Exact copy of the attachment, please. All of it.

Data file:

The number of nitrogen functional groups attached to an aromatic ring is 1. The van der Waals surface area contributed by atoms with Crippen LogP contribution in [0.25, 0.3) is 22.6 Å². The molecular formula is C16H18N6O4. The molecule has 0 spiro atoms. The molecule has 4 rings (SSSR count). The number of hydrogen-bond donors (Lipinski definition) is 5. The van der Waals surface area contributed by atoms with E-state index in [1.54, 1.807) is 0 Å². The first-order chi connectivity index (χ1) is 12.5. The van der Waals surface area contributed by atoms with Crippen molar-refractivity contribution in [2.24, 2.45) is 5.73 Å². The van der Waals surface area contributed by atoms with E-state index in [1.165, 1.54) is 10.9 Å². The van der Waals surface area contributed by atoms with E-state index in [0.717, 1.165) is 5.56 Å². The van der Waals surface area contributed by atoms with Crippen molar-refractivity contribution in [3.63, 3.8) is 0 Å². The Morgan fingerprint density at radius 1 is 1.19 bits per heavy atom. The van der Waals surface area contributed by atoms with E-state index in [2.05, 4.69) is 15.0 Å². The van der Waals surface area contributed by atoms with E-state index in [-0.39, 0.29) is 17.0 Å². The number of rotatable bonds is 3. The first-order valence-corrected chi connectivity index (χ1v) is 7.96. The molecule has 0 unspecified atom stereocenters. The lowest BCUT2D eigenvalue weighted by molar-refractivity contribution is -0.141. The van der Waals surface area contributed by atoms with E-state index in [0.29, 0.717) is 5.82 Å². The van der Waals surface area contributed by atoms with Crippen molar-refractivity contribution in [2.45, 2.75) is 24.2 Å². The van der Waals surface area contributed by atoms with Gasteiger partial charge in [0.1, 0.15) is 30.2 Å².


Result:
The number of nitrogen functional groups attached to an aromatic ring is 1. The van der Waals surface area contributed by atoms with Crippen LogP contribution in [0.25, 0.3) is 22.6 Å². The molecular formula is C16H18N6O4. The molecule has 0 spiro atoms. The molecule has 4 rings (SSSR count). The number of hydrogen-bond donors (Lipinski definition) is 5. The van der Waals surface area contributed by atoms with E-state index in [1.54, 1.807) is 0 Å². The first-order chi connectivity index (χ1) is 12.5. The van der Waals surface area contributed by atoms with Crippen molar-refractivity contribution in [2.24, 2.45) is 5.73 Å². The van der Waals surface area contributed by atoms with E-state index in [1.165, 1.54) is 10.9 Å². The van der Waals surface area contributed by atoms with E-state index in [0.717, 1.165) is 5.56 Å². The van der Waals surface area contributed by atoms with Crippen molar-refractivity contribution in [3.63, 3.8) is 0 Å². The Morgan fingerprint density at radius 1 is 1.19 bits per heavy atom. The van der Waals surface area contributed by atoms with E-state index in [2.05, 4.69) is 15.0 Å². The van der Waals surface area contributed by atoms with E-state index in [-0.39, 0.29) is 17.0 Å². The number of rotatable bonds is 3. The first-order valence-corrected chi connectivity index (χ1v) is 7.96. The molecule has 0 unspecified atom stereocenters. The lowest BCUT2D eigenvalue weighted by molar-refractivity contribution is -0.141. The van der Waals surface area contributed by atoms with E-state index in [0.29, 0.717) is 5.82 Å². The van der Waals surface area contributed by atoms with Crippen molar-refractivity contribution in [2.45, 2.75) is 24.2 Å². The van der Waals surface area contributed by atoms with Gasteiger partial charge in [0.1, 0.15) is 30.2 Å².